The first generation of TP52s was designed specifically for the Transpac Race from San Diego to Hawaii and racing down to Mexico from the U.S. West Coast. The design criteria stated that they should be lightweight and simple, with maximum headroom below decks.
Wot Eva was the very first TP52 to be built under the new TP52 box rule. Originally named Yassou, it was designed by Bruce Nelson & Bruce Marek (Nelson Marek design) and built by Goetz [www.goetzboats.com] at Bristol, Rhode Island, in 2001.
Jim Demetriades, owner of Yassou, raced at the Transpac race in 2001 as well as in numerous races to Mexico. Yassou dominated every buoy race series on the West Coast in 2001, 2002 and 2003.
Bruce Nelson comments on the design:
Yassou's hull form is quite different from the other 52's, and is based largely on our Open40 design developmental research of several years ago. The result is a hull with more volume near the ends and less amidships when heeled, which translates into more length and speed in breeze. Offwind, all the 52's seem pretty similar in speed, but power reaching and upwind Yassou has a decisive edge.
Yassou suffered a major structural failure to her hull on a delivery back from Mexico in 2002. The causes of the failure remain mysterious, though the crew claimed not to have hit anything. Goetz repaired the hull with 2 new carbon panels and Yassou continued to be the fastest TP52 upwind in all conditions until 2004.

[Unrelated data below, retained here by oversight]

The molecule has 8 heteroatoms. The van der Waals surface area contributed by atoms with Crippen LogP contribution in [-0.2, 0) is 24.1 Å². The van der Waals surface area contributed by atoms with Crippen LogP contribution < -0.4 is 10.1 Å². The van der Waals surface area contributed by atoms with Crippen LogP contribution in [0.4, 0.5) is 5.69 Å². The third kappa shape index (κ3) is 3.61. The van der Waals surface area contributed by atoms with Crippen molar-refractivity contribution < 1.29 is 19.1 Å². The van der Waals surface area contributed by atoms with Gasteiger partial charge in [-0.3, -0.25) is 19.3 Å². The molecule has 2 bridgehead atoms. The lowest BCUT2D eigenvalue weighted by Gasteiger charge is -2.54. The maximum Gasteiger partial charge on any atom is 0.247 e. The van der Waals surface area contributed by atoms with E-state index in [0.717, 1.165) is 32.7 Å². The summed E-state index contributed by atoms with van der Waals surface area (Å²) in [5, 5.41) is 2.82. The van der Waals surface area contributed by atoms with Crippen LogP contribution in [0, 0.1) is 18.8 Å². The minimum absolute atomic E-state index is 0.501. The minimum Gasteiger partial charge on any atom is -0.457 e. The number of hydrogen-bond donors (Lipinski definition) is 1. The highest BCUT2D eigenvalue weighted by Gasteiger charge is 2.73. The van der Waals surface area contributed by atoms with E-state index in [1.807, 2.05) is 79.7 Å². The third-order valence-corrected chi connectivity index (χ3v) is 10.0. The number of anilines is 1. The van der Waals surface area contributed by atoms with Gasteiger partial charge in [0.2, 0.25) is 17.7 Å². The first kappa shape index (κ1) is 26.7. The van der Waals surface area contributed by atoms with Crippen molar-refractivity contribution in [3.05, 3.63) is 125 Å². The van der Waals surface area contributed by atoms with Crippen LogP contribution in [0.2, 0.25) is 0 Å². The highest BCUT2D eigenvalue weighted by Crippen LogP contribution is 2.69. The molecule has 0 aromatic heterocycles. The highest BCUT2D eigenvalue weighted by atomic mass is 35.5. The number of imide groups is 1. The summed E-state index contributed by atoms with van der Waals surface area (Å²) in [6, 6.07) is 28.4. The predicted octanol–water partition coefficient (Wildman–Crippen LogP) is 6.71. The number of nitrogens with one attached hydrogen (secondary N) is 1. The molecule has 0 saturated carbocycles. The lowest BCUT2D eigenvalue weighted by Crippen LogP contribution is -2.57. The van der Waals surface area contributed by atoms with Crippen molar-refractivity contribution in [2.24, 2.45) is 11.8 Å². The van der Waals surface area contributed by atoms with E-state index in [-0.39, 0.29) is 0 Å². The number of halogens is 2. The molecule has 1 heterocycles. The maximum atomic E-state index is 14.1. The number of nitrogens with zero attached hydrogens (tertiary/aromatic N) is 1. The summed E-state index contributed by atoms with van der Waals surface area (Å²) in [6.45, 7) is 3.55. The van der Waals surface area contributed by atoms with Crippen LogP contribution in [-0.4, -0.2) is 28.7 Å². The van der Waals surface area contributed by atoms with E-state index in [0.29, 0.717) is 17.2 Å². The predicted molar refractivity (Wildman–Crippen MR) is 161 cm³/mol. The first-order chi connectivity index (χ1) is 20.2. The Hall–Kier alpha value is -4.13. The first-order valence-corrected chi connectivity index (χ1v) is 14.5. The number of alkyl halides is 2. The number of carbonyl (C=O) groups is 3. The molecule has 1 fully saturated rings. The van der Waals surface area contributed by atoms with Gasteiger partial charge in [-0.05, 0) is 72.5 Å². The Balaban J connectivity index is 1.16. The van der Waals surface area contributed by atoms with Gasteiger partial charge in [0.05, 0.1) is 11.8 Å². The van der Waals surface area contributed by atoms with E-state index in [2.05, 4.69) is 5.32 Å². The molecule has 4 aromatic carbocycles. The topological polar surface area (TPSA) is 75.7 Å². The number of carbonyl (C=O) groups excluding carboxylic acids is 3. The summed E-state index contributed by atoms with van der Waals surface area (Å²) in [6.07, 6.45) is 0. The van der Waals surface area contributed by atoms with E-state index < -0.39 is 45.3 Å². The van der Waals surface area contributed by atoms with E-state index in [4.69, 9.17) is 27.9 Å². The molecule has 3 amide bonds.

Yassou originally had a spinnaker pole, hydraulic backstay and secondary winches for peels and in-line changes. The original paint job was pale blue, which can be seen around the stanchion bases on Wot Eva, where the marine paint is worn out.
In 2006, Yassou was purchased by John Buchan and renamed Glory, but not before a five-week refit of the yacht at Goetz, to convert it into a 2006 generation TP52. Modifications were made to the bow and stern, the keel fin re-machined and topmast stiffness increased. The backstay hydraulics were removed and converted to a winch-controlled backstay, leading to the addition of two winches at the back. The secondary sets of winches were also removed.
Glory was raced at the inaugural 2006 Rolex TP52 Global Championships and proved highly competitive with the 2005 designs placing 8th.
In mid 2006, Graeme Wood purchased Glory and renamed it Wot Yot. It was the first TP52 to be imported to Australia. In 2007, a bowsprit was added, replacing the symmetrical spinnaker configuration.
Wot Yot achieved excellent results in the CYCA's Bluewater Point score and raced to Hobart three times with the following line honours / IRC results; 2006 5th & 10th, 2007 9th & 9th and 2008 16th & 13th.
After ceasing offshore racing, Wot Yot was generously donated to Making Waves Foundation in September 2010 and officially launched as Wot Eva in December 2010.
The latest TP52 box rules allow for wider beam & transoms, making them even quicker than the first generation (e.g. Hooligan ex ETNZ). However, Wot Eva remains extremely competitive with her lower IRC rating of 1.333 as demonstrated by it's recent IRC results:
Tom Murphy - March 2010